We could hardly have expected the resurrection of the Government’s 2012 Bill after that foul-play. However, it is salutary to remember that, far from being defeated in the House of Commons, as some MPs and Peers now like to claim, the Bill received a record majority last July of 338 votes at Second Reading. Indeed, a majority of MPs in all three major parties supported it. 193 votes to 89 in the Conservative Party, 202 votes to 26 in the Labour Party and 53 votes to nil in the Liberal Democrats.

This issue will surely re-emerge after the general election, and I hope then that a new cabinet will avoid reinventing the wheel, by simply re-introducing the 2012 Bill, which had such strong ‘in principle’ support.

Meanwhile, to avoid any possible perception or accusation of personal interest, party leaders should make it clear that any MP who voted to retain the fully appointed House should not expect to be nominated to the Lords. It would do nothing for the reputation of either House of Parliament, or of politics generally, for them to be seen to be rewarded for putting self-interest ahead of their manifesto promises to the electorate.

Paul Tyler is Co-Chair of the Liberal Democrat Parliamentary Policy Committee on Constitutional Affairs

* Lord Tyler is the Liberal Democrat Lords Spokesperson for Political and Constitutional Reform.

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4 Comments

  • mike cobley 13th May '13 - 7:22pm

    “Political reform has been lost along the way by the Coalition.” Erm, are you being serious? Because from where I’m sitting, benefits have been reformed, disabled eligibility to benefit support has been reformed, legal aid has been reformed, the relationship between schools and local authorities has been reformed, and of course the NHS also has been reformed. And as I’m sure you’ll agree, these are all deeply political matters.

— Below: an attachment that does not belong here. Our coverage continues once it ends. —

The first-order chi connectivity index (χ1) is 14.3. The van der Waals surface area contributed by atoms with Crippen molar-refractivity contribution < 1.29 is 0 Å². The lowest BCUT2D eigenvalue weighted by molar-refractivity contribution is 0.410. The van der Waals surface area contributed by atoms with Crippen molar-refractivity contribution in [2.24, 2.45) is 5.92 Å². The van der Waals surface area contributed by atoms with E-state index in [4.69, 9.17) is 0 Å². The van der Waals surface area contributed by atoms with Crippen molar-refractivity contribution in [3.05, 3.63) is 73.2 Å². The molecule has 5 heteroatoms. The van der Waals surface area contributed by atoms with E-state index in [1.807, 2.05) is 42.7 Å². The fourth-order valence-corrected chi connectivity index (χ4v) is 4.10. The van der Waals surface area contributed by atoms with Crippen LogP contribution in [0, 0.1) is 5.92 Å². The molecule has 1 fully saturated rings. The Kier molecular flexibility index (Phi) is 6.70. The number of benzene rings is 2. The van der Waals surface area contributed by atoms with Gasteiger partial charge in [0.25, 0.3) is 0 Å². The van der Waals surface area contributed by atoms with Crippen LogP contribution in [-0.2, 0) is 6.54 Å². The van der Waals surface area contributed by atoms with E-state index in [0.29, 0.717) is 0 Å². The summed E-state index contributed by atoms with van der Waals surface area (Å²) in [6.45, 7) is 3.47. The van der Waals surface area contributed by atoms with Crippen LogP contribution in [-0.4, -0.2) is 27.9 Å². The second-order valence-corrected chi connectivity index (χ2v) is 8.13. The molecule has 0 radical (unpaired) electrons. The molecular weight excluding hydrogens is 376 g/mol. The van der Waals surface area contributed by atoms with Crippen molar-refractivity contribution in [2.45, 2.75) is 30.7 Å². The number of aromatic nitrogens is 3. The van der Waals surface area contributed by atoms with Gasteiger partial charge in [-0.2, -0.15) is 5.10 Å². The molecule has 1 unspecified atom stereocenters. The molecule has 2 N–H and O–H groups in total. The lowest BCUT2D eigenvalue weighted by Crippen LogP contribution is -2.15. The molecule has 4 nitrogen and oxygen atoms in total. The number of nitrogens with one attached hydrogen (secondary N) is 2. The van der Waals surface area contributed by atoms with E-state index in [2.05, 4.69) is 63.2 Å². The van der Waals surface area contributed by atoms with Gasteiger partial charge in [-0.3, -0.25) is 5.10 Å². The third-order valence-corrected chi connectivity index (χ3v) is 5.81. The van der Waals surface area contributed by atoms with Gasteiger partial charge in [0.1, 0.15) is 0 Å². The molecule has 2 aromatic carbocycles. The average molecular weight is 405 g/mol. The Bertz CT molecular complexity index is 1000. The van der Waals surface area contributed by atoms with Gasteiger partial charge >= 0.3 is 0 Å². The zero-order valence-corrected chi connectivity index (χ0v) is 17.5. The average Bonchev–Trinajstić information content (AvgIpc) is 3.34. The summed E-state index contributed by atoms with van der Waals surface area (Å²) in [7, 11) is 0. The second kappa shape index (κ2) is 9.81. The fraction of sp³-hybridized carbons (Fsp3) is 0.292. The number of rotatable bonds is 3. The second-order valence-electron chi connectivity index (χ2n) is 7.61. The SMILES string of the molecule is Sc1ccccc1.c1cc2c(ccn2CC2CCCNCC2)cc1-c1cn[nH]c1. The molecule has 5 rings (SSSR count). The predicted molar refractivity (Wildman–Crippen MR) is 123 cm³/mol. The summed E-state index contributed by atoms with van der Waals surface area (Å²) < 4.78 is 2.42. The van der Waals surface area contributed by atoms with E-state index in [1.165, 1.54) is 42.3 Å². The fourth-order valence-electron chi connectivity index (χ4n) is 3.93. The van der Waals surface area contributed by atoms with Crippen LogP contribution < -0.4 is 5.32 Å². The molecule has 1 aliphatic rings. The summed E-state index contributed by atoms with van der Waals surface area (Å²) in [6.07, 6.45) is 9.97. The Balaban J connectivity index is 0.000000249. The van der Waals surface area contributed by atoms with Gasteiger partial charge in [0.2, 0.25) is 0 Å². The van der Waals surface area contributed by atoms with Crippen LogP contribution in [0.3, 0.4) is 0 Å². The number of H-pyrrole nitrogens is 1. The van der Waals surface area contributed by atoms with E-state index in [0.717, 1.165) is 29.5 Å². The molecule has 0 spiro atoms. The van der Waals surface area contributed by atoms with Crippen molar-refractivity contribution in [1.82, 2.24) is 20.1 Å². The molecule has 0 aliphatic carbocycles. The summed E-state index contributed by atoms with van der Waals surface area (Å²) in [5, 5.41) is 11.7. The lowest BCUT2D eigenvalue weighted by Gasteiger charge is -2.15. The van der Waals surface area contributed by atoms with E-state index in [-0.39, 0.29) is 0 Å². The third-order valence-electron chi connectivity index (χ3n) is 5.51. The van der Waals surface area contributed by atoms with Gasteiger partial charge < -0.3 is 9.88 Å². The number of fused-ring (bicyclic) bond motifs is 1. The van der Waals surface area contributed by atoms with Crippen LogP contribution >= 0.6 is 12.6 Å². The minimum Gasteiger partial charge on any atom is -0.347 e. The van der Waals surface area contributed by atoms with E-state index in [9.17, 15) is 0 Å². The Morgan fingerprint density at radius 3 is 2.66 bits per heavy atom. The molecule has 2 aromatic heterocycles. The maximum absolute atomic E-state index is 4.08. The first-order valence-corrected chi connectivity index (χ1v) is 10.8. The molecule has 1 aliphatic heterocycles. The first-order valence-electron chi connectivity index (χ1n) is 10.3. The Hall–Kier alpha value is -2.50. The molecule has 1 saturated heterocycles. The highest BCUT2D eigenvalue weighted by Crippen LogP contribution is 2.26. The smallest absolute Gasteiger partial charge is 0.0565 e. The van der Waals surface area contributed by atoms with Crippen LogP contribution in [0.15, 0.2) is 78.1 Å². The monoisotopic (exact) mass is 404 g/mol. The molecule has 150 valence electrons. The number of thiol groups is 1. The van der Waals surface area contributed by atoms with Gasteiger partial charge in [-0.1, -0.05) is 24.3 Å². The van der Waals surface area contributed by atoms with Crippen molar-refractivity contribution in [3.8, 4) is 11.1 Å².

Mind you, when I say reform I’m using the word in the same way as saying that when a side of beef is dropped into a mincing machine and converted into a heap of groundup meat it is re-formed. I hope that’s clear.

  • @mike cobley: Thanks for pointing out that the word “political” has two distinct and largely unrelated senses. Obviously Tyler meant the other one.

  • Martin Pierce 14th May '13 - 8:06am

    You just knew that when Nick Clegg gave a speech saying this would be the most (politically) reforming government since 1832, BEFORE anything was actually achieved, it risked being shown subsequently to be gross naivity and over-reach. In the cold light of day ask yourselves – did we achieve more political reform out of govt through Cook-Maclennan (Scottish and Welsh devolution, GLA, PR for those elections as well as Euros) or in govt since 2010 (er….)?

  • MICHAEL COLE 14th May '13 - 11:15am

    “This issue will surely re-emerge after the general election.” This issue should be repeated time and time again BEFORE the next general election.